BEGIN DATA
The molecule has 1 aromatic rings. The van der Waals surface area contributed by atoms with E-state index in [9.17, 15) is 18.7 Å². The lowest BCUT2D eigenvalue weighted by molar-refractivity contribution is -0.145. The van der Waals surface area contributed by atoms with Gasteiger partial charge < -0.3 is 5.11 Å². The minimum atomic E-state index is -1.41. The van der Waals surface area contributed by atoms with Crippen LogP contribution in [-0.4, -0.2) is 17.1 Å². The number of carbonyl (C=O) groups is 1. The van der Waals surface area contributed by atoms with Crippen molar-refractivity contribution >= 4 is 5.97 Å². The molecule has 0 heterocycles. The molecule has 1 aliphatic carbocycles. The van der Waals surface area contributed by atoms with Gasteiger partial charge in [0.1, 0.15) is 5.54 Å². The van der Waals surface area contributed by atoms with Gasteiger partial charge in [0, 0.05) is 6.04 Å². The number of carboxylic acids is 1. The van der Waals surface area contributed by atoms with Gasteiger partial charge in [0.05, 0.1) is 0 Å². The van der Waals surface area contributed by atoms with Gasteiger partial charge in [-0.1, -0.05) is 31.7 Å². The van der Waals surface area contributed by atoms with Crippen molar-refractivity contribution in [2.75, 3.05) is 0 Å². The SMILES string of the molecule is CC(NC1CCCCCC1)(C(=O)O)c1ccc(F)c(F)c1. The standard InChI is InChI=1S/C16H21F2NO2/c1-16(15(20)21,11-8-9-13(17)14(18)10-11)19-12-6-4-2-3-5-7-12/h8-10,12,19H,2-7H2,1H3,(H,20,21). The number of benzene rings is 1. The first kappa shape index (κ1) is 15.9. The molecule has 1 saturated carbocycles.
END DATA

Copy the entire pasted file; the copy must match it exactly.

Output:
The molecule has 1 aromatic rings. The van der Waals surface area contributed by atoms with E-state index in [9.17, 15) is 18.7 Å². The lowest BCUT2D eigenvalue weighted by molar-refractivity contribution is -0.145. The van der Waals surface area contributed by atoms with Gasteiger partial charge < -0.3 is 5.11 Å². The minimum atomic E-state index is -1.41. The van der Waals surface area contributed by atoms with Crippen LogP contribution in [-0.4, -0.2) is 17.1 Å². The number of carbonyl (C=O) groups is 1. The van der Waals surface area contributed by atoms with Crippen molar-refractivity contribution >= 4 is 5.97 Å². The molecule has 0 heterocycles. The molecule has 1 aliphatic carbocycles. The van der Waals surface area contributed by atoms with Gasteiger partial charge in [0.1, 0.15) is 5.54 Å². The van der Waals surface area contributed by atoms with Gasteiger partial charge in [0, 0.05) is 6.04 Å². The number of carboxylic acids is 1. The van der Waals surface area contributed by atoms with Gasteiger partial charge in [0.05, 0.1) is 0 Å². The van der Waals surface area contributed by atoms with Gasteiger partial charge in [-0.1, -0.05) is 31.7 Å². The van der Waals surface area contributed by atoms with Crippen molar-refractivity contribution in [2.75, 3.05) is 0 Å². The SMILES string of the molecule is CC(NC1CCCCCC1)(C(=O)O)c1ccc(F)c(F)c1. The standard InChI is InChI=1S/C16H21F2NO2/c1-16(15(20)21,11-8-9-13(17)14(18)10-11)19-12-6-4-2-3-5-7-12/h8-10,12,19H,2-7H2,1H3,(H,20,21). The number of benzene rings is 1. The first kappa shape index (κ1) is 15.9. The molecule has 1 saturated carbocycles.